The glib and the easy

I am here today to speak about word abuse. If you’re looking for the nerd abuse talk, that’s over in Dorkmunder Hall.

So. Words, as most of us know, are those odd sticks and circles and bendy-twisty scratchings we see on paper in pencil or ink, on computer screens in some kind of magical electric goop, or just tattooed at 3 a.m. on our biceps, butts and birdbrains.

The first written words came from cavemen who scratched or painted shapes on their cave walls in total darkness. They tried using light from campfires so they could actually see what they were doing. But since boy scouts hadn’t been invented yet, those unventilated campfires got very smoky. Coughing cavewives took up brontosaurus brooms (Gloria Steinem hadn’t been invented yet) and chased the boys out.

Thousands of years later, we see men of science (see Gloria Steinem note, above) in khaki shorts, pith helmets and keychain penlights entering one of those caves. They immediately fall to their knees. They’ve tripped over some dead cavemen asphyxiated by campfires, or in some cases, beaten silly with a dinosaur bone. When the manly scientists in shorts get up they literally see the writing on the wall. One of them gasps “Go get Bob.”

Bob comes in and spends an hour poring over the runes and symbols, his runny nose at times touching the wall. “I can’t be sure,” he says finally, “but it appears to be something about a ham sandwich.”

Skip ahead to the present day. (If you can’t skip, you may jump. If you can’t skip or jump, you really should go over to Dorkmunder Hall.)

Over millions of millennia those first cave words have morphed into a level of sophisticated discourse—most of it using words–unequaled in history. Well, except maybe the super-sonic proliferation of shoe stores.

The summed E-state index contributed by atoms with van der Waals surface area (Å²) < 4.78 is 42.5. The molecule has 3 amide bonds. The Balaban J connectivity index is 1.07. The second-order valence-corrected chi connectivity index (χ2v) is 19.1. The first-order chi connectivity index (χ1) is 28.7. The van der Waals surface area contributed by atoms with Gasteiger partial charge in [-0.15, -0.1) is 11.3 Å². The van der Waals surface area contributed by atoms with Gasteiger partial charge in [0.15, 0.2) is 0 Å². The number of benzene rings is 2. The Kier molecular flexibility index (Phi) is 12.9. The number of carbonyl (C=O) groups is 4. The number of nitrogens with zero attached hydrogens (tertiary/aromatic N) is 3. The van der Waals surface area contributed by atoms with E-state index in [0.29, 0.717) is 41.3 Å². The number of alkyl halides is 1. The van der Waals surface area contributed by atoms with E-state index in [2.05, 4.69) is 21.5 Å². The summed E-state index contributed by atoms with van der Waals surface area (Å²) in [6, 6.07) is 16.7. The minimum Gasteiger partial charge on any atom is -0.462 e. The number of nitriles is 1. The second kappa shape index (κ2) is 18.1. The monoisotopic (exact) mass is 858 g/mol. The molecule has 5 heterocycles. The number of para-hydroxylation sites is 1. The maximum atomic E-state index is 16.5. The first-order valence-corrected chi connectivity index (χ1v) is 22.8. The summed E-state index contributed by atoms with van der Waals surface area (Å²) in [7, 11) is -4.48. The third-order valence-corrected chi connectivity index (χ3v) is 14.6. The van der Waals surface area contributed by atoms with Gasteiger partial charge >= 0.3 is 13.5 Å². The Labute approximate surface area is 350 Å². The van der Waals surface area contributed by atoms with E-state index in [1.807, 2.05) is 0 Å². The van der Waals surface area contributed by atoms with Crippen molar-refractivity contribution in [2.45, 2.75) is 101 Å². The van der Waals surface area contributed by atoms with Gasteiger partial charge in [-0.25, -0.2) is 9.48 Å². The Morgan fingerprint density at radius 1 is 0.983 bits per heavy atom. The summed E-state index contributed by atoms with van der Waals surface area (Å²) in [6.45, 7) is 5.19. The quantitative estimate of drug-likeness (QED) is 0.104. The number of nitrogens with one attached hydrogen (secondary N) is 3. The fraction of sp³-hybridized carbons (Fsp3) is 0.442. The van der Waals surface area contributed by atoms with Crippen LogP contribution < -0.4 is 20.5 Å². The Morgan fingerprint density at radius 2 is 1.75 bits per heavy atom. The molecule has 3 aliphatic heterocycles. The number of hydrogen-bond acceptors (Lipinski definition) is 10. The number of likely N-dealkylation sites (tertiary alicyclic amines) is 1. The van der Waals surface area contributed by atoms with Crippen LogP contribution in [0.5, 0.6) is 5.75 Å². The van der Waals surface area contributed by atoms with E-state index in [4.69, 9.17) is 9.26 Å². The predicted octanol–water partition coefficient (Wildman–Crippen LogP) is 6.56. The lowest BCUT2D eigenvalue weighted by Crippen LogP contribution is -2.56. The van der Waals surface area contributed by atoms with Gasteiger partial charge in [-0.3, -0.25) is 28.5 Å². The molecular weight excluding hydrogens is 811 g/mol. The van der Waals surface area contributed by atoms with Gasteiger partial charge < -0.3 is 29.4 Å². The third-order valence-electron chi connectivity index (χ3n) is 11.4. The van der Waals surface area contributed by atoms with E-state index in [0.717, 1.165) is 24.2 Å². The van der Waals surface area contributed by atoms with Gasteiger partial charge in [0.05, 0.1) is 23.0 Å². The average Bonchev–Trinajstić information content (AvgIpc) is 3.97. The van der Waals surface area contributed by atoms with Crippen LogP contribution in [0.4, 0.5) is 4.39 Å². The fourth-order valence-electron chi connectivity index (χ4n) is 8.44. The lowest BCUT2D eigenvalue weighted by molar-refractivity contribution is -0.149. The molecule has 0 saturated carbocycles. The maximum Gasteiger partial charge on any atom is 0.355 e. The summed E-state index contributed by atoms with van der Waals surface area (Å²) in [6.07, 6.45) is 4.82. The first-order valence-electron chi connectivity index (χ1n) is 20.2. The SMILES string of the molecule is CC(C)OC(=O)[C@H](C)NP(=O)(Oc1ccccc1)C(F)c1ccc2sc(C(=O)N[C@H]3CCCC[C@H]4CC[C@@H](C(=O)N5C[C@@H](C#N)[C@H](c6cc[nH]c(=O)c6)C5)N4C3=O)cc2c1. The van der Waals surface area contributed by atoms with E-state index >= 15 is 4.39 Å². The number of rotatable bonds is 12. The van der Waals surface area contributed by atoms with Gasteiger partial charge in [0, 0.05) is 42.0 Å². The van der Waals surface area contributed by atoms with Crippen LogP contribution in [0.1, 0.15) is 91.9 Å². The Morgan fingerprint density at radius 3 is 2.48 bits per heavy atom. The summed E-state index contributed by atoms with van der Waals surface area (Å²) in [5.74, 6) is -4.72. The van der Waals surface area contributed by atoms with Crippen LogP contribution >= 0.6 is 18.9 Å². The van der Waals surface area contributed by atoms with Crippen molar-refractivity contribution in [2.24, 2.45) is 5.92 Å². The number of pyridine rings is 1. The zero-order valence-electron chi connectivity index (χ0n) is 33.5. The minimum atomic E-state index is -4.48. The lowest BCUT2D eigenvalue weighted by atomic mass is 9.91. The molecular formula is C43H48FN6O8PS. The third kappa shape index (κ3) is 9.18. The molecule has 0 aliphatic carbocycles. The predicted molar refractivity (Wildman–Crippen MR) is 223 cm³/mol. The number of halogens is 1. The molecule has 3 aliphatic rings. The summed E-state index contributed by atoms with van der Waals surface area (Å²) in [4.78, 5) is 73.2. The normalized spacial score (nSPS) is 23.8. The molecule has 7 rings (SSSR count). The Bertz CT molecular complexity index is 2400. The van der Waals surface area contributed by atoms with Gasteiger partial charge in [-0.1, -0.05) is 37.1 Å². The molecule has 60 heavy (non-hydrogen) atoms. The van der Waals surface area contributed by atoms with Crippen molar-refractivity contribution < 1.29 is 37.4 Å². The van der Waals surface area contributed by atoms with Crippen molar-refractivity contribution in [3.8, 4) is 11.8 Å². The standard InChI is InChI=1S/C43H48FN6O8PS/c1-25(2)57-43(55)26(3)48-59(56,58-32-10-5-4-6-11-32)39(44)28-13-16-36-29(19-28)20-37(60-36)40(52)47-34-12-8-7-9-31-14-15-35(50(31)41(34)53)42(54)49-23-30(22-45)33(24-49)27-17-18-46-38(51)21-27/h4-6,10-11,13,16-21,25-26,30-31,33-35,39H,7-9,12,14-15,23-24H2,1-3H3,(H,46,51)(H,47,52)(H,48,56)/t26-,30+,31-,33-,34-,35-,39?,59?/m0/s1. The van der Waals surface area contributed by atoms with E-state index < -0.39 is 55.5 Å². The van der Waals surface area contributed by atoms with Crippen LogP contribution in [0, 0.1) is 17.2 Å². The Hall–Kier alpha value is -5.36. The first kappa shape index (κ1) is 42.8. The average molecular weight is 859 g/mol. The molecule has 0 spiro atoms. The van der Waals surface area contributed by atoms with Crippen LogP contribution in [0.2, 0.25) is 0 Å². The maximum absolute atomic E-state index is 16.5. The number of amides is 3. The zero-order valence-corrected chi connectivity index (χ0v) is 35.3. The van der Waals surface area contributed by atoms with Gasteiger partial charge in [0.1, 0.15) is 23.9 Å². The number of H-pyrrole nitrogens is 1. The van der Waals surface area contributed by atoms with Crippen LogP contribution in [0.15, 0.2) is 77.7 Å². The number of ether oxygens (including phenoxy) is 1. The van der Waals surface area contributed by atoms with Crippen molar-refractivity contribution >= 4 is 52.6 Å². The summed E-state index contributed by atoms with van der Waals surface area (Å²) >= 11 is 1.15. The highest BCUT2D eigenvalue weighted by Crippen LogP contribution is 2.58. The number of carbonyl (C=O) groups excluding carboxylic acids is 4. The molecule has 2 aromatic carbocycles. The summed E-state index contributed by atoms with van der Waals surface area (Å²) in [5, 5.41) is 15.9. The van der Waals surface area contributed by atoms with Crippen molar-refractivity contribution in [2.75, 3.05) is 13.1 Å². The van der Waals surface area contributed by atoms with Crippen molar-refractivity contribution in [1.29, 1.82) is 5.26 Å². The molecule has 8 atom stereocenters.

In present day we find two men in suits and hair announcing a football game. From the booth, we see a player running down the field. One of the hairmen says “He has such wonderful athleticism.” The second hairbag adds “And what amazing physicality.”

Like a spreading virus these words can now be heard from all football booths, they appear in headlines, news stories. They even fall from the mouths of word-loving friends, the kind who keep words as pets. Somewhere dead cavemen are rolling over in their graves. Same with the live ones.

A quick call to Prof. Ken Saturday-Afternoon at the Institute of Ality and Isms confirms that these words are fake and should not be spoken, written or used in parlor charades.

“It would be like describing your college geology professor by saying ‘He has such wonderful geoligism.’ And ‘What amazing teachicality.”

But will his efforts make any difference? With baseball season upon us, I fear that baseball announcers will gravitate toward the glib and the easy. Prepare to be pained by travesties such as:

• That left hander has amazing pitchness.
• What can I say about the fastosity of that guy?
• I tell you podnuh, I’ve never seen a player with that kind of running-into-the-wallism.
• What a grab! Nobody beats him at catchamottaboombaness.
• In today’s game it sure helps if you have that switch-hitterality.
• You talk about your swingism and your strongosity…
• Not many players can advance a runner with such textbook bo-bis-bit-bimus-bitus-buntonian skills.

©Patrick A. McGuire and A Hint of Light 2013-2014, all rights reserved.

This entry was posted in News You Can Use (Sort of), The human comedy and tagged , . Bookmark the permalink.

3 Responses to The glib and the easy

  1. EdG says:

    I like it at Doorkmunder Hall.We have personalized pocket protectors.Do you?

    Like

  2. Bullwinkle says:

    Hitology is too a word! I herad it on FOX

    Like

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